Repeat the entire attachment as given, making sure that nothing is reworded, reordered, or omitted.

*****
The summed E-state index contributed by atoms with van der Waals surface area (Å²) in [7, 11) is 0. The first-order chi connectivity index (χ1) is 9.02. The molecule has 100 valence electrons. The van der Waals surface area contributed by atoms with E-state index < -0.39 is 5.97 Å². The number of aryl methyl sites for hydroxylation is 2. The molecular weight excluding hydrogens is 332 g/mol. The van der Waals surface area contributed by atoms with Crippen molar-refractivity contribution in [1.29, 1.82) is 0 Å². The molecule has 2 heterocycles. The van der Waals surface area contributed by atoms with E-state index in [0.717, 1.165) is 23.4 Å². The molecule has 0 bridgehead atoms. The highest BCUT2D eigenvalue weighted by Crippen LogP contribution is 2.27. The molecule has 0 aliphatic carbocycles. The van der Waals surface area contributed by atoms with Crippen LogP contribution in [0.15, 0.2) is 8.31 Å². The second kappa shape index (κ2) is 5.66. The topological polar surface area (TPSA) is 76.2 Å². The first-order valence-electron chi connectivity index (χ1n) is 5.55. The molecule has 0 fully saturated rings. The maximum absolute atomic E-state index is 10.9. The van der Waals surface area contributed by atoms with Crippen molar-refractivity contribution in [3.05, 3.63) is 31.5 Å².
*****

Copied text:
The summed E-state index contributed by atoms with van der Waals surface area (Å²) in [7, 11) is 0. The first-order chi connectivity index (χ1) is 9.02. The molecule has 100 valence electrons. The van der Waals surface area contributed by atoms with E-state index < -0.39 is 5.97 Å². The number of aryl methyl sites for hydroxylation is 2. The molecular weight excluding hydrogens is 332 g/mol. The van der Waals surface area contributed by atoms with Crippen molar-refractivity contribution in [1.29, 1.82) is 0 Å². The molecule has 2 heterocycles. The van der Waals surface area contributed by atoms with E-state index in [0.717, 1.165) is 23.4 Å². The molecule has 0 bridgehead atoms. The highest BCUT2D eigenvalue weighted by Crippen LogP contribution is 2.27. The molecule has 0 aliphatic carbocycles. The van der Waals surface area contributed by atoms with Crippen LogP contribution in [0.15, 0.2) is 8.31 Å². The second kappa shape index (κ2) is 5.66. The topological polar surface area (TPSA) is 76.2 Å². The first-order valence-electron chi connectivity index (χ1n) is 5.55. The molecule has 0 fully saturated rings. The maximum absolute atomic E-state index is 10.9. The van der Waals surface area contributed by atoms with Crippen molar-refractivity contribution in [3.05, 3.63) is 31.5 Å².